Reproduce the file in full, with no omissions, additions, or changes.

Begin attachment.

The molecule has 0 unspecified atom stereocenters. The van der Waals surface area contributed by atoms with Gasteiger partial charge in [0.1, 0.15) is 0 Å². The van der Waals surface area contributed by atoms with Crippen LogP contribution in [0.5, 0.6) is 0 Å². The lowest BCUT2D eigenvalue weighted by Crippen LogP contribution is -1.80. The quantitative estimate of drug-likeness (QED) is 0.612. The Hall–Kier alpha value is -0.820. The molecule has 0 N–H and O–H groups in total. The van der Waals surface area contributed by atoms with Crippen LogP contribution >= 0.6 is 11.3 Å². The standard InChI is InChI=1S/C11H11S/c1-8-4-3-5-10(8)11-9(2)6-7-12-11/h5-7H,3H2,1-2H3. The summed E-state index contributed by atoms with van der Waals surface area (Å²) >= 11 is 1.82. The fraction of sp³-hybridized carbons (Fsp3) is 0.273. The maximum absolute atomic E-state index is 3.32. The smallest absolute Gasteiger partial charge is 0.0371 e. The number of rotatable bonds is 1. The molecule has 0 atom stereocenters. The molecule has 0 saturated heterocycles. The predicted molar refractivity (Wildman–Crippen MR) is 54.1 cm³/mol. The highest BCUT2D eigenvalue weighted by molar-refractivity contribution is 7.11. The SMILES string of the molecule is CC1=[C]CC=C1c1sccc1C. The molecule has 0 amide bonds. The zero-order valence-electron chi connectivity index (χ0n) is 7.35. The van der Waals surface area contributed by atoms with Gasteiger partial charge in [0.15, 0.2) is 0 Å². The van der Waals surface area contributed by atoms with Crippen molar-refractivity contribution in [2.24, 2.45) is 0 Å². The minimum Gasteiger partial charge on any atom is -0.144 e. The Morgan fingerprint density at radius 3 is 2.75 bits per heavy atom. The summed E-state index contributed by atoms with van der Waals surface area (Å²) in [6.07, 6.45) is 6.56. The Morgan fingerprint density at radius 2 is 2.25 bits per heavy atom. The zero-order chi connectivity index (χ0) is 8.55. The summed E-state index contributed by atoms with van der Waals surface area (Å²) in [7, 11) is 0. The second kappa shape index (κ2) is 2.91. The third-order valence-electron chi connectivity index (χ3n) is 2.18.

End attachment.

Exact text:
The molecule has 0 unspecified atom stereocenters. The van der Waals surface area contributed by atoms with Gasteiger partial charge in [0.1, 0.15) is 0 Å². The van der Waals surface area contributed by atoms with Crippen LogP contribution in [0.5, 0.6) is 0 Å². The lowest BCUT2D eigenvalue weighted by Crippen LogP contribution is -1.80. The quantitative estimate of drug-likeness (QED) is 0.612. The Hall–Kier alpha value is -0.820. The molecule has 0 N–H and O–H groups in total. The van der Waals surface area contributed by atoms with Crippen LogP contribution >= 0.6 is 11.3 Å². The standard InChI is InChI=1S/C11H11S/c1-8-4-3-5-10(8)11-9(2)6-7-12-11/h5-7H,3H2,1-2H3. The summed E-state index contributed by atoms with van der Waals surface area (Å²) >= 11 is 1.82. The fraction of sp³-hybridized carbons (Fsp3) is 0.273. The maximum absolute atomic E-state index is 3.32. The smallest absolute Gasteiger partial charge is 0.0371 e. The number of rotatable bonds is 1. The molecule has 0 atom stereocenters. The molecule has 0 saturated heterocycles. The predicted molar refractivity (Wildman–Crippen MR) is 54.1 cm³/mol. The highest BCUT2D eigenvalue weighted by molar-refractivity contribution is 7.11. The SMILES string of the molecule is CC1=[C]CC=C1c1sccc1C. The molecule has 0 amide bonds. The zero-order valence-electron chi connectivity index (χ0n) is 7.35. The van der Waals surface area contributed by atoms with Gasteiger partial charge in [0.15, 0.2) is 0 Å². The van der Waals surface area contributed by atoms with Crippen molar-refractivity contribution in [2.24, 2.45) is 0 Å². The minimum Gasteiger partial charge on any atom is -0.144 e. The Morgan fingerprint density at radius 3 is 2.75 bits per heavy atom. The summed E-state index contributed by atoms with van der Waals surface area (Å²) in [6.07, 6.45) is 6.56. The Morgan fingerprint density at radius 2 is 2.25 bits per heavy atom. The zero-order chi connectivity index (χ0) is 8.55. The summed E-state index contributed by atoms with van der Waals surface area (Å²) in [7, 11) is 0. The second kappa shape index (κ2) is 2.91. The third-order valence-electron chi connectivity index (χ3n) is 2.18.